Objectives Cannabis legalization has increased its use. The incidence of acute pancreatitis (AP) and severe acute pancreatitis (SAP) has also increased. In this study, data on pancreatitis were obtained from 2 states before and after cannabis legalization and compared with 2 states without legalized cannabis. Methods Data were extracted from State Inpatient Databases from the states of Colorado and Washington before recreational cannabis legalization (2011) and after legalization (2015). Arizona and Florida were used as the nonlegalized cannabis states. Multivariable logistic regression models were fit for AP and SAP to determine a trend difference between legalized and nonlegalized cannabis states. Results Cannabis use, AP, and SAP increased in all states. The increase in AP and SAP was not significantly different between the states that legalized cannabis use and those that did not. Legalized cannabis states had lower charges for AP and SAP and shorter length of hospitalizations. Conclusions The trend of AP and SAP increased during the study period, but this was not correlated to cannabis use. Cannabis users had lower hospitalization costs and hospital stay. The effects of other confounders such as cannabis dose and delivery methods, alcohol, tobacco, and others need to be studied further as use increases.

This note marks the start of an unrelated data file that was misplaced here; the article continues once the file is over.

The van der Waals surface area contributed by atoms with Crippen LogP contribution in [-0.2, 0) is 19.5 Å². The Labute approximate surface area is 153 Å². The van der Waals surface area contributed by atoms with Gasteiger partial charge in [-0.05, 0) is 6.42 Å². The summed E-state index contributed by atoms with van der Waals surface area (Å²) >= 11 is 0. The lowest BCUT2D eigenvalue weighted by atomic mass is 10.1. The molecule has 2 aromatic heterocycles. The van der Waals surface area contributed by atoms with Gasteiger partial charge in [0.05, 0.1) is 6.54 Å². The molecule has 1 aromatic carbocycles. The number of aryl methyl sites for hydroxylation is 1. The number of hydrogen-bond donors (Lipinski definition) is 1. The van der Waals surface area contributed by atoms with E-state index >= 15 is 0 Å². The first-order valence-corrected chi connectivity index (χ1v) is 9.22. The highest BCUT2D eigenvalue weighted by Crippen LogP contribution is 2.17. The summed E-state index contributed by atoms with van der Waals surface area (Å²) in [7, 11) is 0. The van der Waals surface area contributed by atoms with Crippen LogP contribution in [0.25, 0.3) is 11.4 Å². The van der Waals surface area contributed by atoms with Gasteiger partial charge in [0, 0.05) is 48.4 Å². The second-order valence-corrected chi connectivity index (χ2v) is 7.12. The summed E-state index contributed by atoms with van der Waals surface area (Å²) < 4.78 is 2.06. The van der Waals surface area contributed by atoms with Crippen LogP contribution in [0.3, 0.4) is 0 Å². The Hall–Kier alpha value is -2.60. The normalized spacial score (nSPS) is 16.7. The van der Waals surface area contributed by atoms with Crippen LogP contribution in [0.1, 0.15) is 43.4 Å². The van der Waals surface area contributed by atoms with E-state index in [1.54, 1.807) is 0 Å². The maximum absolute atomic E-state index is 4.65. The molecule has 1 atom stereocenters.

|Number of pages||7|
|State||Published - 2021|
Bibliographical notePublisher Copyright:
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- acute pancreatitis
- length of hospitalization
- severe acute pancreatitis
- state inpatient database
ASJC Scopus subject areas
- Internal Medicine
- Endocrinology, Diabetes and Metabolism